On January 30, 2015, I was feeling great. I had a busy morning and decided to run by Walmart on Allen Road to pick up a few things. I was in the bread aisle at the rear of the store, and, with absolutely no warning, became disoriented. When I looked up there were large jagged halos around the lights in the ceiling. I dropped my phone and bumped into someone as I bent to retrieve it. As I stood up, I tried to apologize for bumping into her and knew then that I was in trouble. My speech was unclear and garbled. I grabbed onto the cart, thinking that I would push it to the next aisle where it might be less crowded. As I rounded the corner someone spoke to me, and, strangely enough, I was too disoriented to see her, but I knew her voice. I told her that I thought that I was in trouble -- I thought I was having a stroke. She helped me to the Pharmacy where I sat down and they took my blood pressure which was extremely high. My friend, Tina, believed I was having a stroke as my left side of my face was not okay.
She called 911.
I informed the paramedics I wanted to go to Methodist. I could hear and understand everything that was going on, and heard them say six minutes, then two minutes away. They were kind and reassuring.
When we arrived at Methodist, I had a CT scan immediately to determine the type of stroke that I'd had. Everything was very foggy but my hearing and ability to understand were acute. But I'd lost feeling on my left side. While I don't remember the ER nurses name, she was absolutely wonderful. She talked to me and kept me informed about everything that was going on. I heard the ER physician speaking with my family about the risks of the TPA.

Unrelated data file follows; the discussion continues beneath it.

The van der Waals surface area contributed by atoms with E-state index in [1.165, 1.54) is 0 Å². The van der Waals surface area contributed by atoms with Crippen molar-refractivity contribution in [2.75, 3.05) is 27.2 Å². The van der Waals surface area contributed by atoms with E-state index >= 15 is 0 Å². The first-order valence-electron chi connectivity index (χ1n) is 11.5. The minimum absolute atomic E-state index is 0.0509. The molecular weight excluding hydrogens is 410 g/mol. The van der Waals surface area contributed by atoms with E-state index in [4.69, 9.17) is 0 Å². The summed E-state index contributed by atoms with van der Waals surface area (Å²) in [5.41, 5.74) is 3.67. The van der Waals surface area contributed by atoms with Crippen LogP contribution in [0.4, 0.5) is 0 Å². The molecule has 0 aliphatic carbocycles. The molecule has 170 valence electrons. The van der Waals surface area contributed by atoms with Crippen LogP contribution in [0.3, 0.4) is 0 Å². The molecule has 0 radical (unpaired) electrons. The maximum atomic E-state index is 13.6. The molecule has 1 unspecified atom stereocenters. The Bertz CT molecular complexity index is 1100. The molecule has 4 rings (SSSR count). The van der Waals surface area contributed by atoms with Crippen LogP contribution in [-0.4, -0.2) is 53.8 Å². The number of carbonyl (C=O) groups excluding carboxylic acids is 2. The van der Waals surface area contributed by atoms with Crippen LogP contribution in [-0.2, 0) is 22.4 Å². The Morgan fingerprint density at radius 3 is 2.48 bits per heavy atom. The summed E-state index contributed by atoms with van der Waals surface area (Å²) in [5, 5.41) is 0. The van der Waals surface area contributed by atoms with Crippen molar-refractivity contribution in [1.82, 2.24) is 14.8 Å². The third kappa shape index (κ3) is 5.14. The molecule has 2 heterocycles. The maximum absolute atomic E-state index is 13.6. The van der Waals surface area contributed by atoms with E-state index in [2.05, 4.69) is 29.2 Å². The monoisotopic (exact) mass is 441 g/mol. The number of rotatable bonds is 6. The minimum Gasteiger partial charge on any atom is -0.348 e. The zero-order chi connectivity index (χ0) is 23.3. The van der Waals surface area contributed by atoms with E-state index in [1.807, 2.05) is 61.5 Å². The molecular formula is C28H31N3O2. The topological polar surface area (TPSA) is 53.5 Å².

Within an hour, I could again feel my left side and could move my arm. At 9:00 p.m. I was taken to ICU where I had an absolutely adorable young nurse, Veronica. She immediately made me feel safe and comfortable. She was sitting just outside my room where I could see her. She was in and out all night long. Her presence was reassuring. She was with me throughout the night, and then an equally excellent nurse, Cynthia, took over. Every person that entered my room entered with a smile and willing to do anything they could to make me more comfortable.
By afternoon, I'd seen my second or third physical therapist and I was told I didn't appear to have any deficits. They were ready to move me to Crescent Room 821. Cynthia said that she went up to pick out my room so I would have room for all of my family.
My stay on Crescent was equally amazing. I was released with no restrictions on the second of February. While on Crescent, I had several other tests to thoroughly check out what had happened to me which gave me the confidence to return home unafraid that it would happen again.
I believe this was God's work and that every day I have from now on is a gift. If anything or anyone had not reacted as quickly or had not done their job, I might not be here today writing this letter to you.
I am proud we have such an exceptional facility like UnityPoint Health - Methodist.
In every case, from those that cleaned the rooms to the doctors and nurses that took such amazing care of me, everyone was kind, caring, and willing to make sure that I had whatever I needed - always with a smile on their faces. My recovery was due to the right people being in the right places at the right time, and I'll be forever grateful.
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Learn the Risk Factors (Request an Appointment)
Learn about Our Stroke Team